A Belgian TV station setup a dramatic set piece in a town square to advertise a new TV station, involving a shoot out, fights and American football players.

To kick off the over-the-top action sequence, members of the public had to press a red button in the square with a sign saying ‘Push to add drama'.

As is often the case with viral videos, you’re never quite sure whether the members of the public are indeed genuinely unaware of what’s going on, but you can’t really argue with 39m YouTube views.

Mini USA

This video technically went live on YouTube at the end of December 2011, but I thought it was good enough to sneak onto the list anyway.

A social media marketing campaign with a healthy budget – Mini asked people to describe the best test drive ever in six words.

Matthew Foster came up with the winning entry and became the star of an ad to promote the launch of the new Mini Cooper.

It’s had less than 700,000 views on YouTube, but contains stewardesses, salt flats, paratroopers, sushi and a random rock band name Falconer. What’s not to love?

David Moth

Published 3 December, 2012 by David Moth @ Econsultancy

David Moth is Editor and Head of Social at Econsultancy. You can follow him on Twitter or connect via Google+ and LinkedIn

1687 more posts from this author

Comments (27)

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Mike Johnson

Nice list of video and it looks like funny but interesting. I created a video for my business and the video you shared is really nice and I will try to do these kind of video for my business ads.

almost 4 years ago


Heikki Kokkonen

Shouldn't Red Bull be here?

almost 4 years ago

David Moth

David Moth, Editor & Head of Social at EconsultancyStaff

@Heikki, I did actually have that down on my original list, but stupidly forgot to include it!

You can read our write up about it here: http://econsultancy.com/uk/blog/10897-five-content-marketing-lessons-from-the-red-bull-stratos-jump

almost 4 years ago


iWeb Expert

Excellent post.
Very well thought and is very informative.
Do keep it up.

almost 4 years ago


Sean Fleming

Interesting list. But didn't the Prometheus one get criticised by Ofcom, or he ASA, or some such organisation?

I think if a campaign sets out to be very bold and to fly in the face of regulators' usual likes and dislikes, fair enough.

That isn't the case with this one though.

I'd have ruled it out for that reason. Not that I'm ever likely to write a list like this, nor is anyone ever likely to ask me to. :)

almost 4 years ago

Gemma Ball

Gemma Ball, IFR Multichannel Marketing MSc Student at University of Manchester

I really think that Bodyform deserve a mention here: http://youtu.be/Bpy75q2DDow

almost 4 years ago


Erick Kinuthia

Good document David.Hope this campaigns will influence doctors to market their services through social media.

Erick Kinuthia
Team MDwebpro.com

almost 4 years ago


Nick Stamoulis

What makes these videos so great (and I think the key to "going viral") is that you want to watch them more than once. They make you laugh, smile, feel good and give you a reason to come back for more.

almost 4 years ago



Pepsi deserve a shout out for their absolutely brilliant "Uncle Drew" basketball stuff. Basically they dress an NBA player up like an old man then get him out hustling


almost 4 years ago


Marcus Hickman

All good content, would be interesting to see % views bought

almost 4 years ago



Some nice examples of social media-based brand building, thanks! I'd love it if we could see how much the activities cost to create and market.

almost 4 years ago


Hannah Norman, Digital Marketing Executive at Koozai Ltd

I love all of these examples. The funnier the better and the more likely that I will remember them personally.

I think humour is the key to getting something like these examples to go viral as well.

almost 4 years ago



Thanks for sharing. I love that large companies show how they had to really think outside of the box and smaller companies took advantage of social media to rise their brand up. Great article!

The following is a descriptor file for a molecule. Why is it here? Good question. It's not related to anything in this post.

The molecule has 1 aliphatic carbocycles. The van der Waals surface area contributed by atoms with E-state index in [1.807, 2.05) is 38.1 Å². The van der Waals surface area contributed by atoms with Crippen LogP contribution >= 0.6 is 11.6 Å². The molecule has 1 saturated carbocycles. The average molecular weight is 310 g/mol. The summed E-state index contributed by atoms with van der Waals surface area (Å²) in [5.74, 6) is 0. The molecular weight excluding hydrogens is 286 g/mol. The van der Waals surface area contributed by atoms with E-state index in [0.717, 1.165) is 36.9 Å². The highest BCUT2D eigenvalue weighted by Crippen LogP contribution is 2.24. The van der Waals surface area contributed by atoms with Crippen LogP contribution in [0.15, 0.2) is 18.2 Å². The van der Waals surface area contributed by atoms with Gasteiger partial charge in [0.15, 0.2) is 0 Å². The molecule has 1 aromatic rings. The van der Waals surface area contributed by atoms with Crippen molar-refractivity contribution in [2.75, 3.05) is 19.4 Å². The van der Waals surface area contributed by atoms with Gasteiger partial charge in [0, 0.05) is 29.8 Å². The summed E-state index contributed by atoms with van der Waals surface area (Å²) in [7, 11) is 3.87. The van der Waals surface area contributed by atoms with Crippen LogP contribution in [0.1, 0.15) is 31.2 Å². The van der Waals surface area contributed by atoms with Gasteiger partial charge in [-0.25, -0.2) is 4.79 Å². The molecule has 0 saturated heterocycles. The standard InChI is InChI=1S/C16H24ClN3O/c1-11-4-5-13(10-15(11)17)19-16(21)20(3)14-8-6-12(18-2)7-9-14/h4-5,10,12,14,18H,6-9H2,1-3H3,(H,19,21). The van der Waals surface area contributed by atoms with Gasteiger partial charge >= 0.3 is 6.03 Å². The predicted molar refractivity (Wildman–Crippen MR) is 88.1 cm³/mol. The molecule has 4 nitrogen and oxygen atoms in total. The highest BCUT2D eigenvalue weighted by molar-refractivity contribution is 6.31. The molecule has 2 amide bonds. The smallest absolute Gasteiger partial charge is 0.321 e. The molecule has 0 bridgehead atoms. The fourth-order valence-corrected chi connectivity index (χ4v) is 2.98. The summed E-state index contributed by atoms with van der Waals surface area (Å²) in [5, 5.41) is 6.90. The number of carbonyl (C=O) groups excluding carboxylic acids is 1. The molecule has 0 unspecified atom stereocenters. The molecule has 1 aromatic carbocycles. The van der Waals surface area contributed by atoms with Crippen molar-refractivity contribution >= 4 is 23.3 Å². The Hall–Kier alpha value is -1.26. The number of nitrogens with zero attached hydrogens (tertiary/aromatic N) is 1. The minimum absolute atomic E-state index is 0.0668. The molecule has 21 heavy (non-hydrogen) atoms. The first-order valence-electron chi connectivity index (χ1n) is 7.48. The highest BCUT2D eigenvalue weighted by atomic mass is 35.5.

almost 4 years ago


Carolyn Mayberry

Great article! I definitely would have added JetBlue's 2012 Election Protection campaign to the list though. :)

almost 4 years ago


Berta Hillyman

Nike definitely got this year wired. They did really well in advertising and it was very interesting to watch.

almost 4 years ago

Carl Duncker

Carl Duncker, Digital Marketing Consultant at Maverick Digital Media

Great article about very current developments with social media and its related marketing. Keep it up!

almost 4 years ago

Oliver Ewbank

Oliver Ewbank, Digital Marketing Manager at Koozai

Great post. DollarShaveClub was my favorite. The adverts shows that jokes can be a great way for content to be shared on social networks.

almost 4 years ago

Carl Duncker

Carl Duncker, Digital Marketing Consultant at Maverick Digital Media

The Heinz get well soon app was great. I remember ordering one for a friend. Good to see the measurement of their digital marketing campaign in your article.

almost 4 years ago



Nice selection,,,!!Love "Dumb ways to die"

almost 4 years ago


Karis Higson

These are some great examples. The Telnet one is a particular favourite or mine. I hadn't seen the DollareShaveClub one before but i think it is brilliant.

almost 4 years ago


Jill Ålander

Thanks David for a great collection of creative cases. Really inspiring examples of success in the challenge of letting the users decide whats worth interacting with and spreading.

almost 4 years ago


Phil Calfee

Great article, and collection of works. This is good for some creative inspiration. Thank for sharing!

almost 4 years ago


Dr. Ferry Anolin

Very interesting article. Social media campaign really helps increase awareness of their products.

almost 4 years ago


David Hewitt

Very very helpful definitely the way forward - the best way to engage your customers - we all need a good laugh these days !

over 3 years ago

David Gelb

David Gelb, Director at www.JBiWebDesign.co.uk

All the videos and examples are creative and superb. A lot of companies can get help in getting some ideas to improvise their own social media campaigns. While many companies just focus on making sales videos, this proves that fun and laughter works best in the social web.

over 3 years ago

Mrinal Mahanti

Mrinal Mahanti, Landing page designer at http://www.buylandingpagedesign.com/

Social media campaigns new to me, I am on learning stage, Trying to be a professional soon.

over 3 years ago

Simon Sanders

Simon Sanders, Head of Content at Pulse

Hey David...was just revisiting this post and noticed that the Mini Best Drive Ever video doesn't seem to be playing. Might need to re-embed...?

about 3 years ago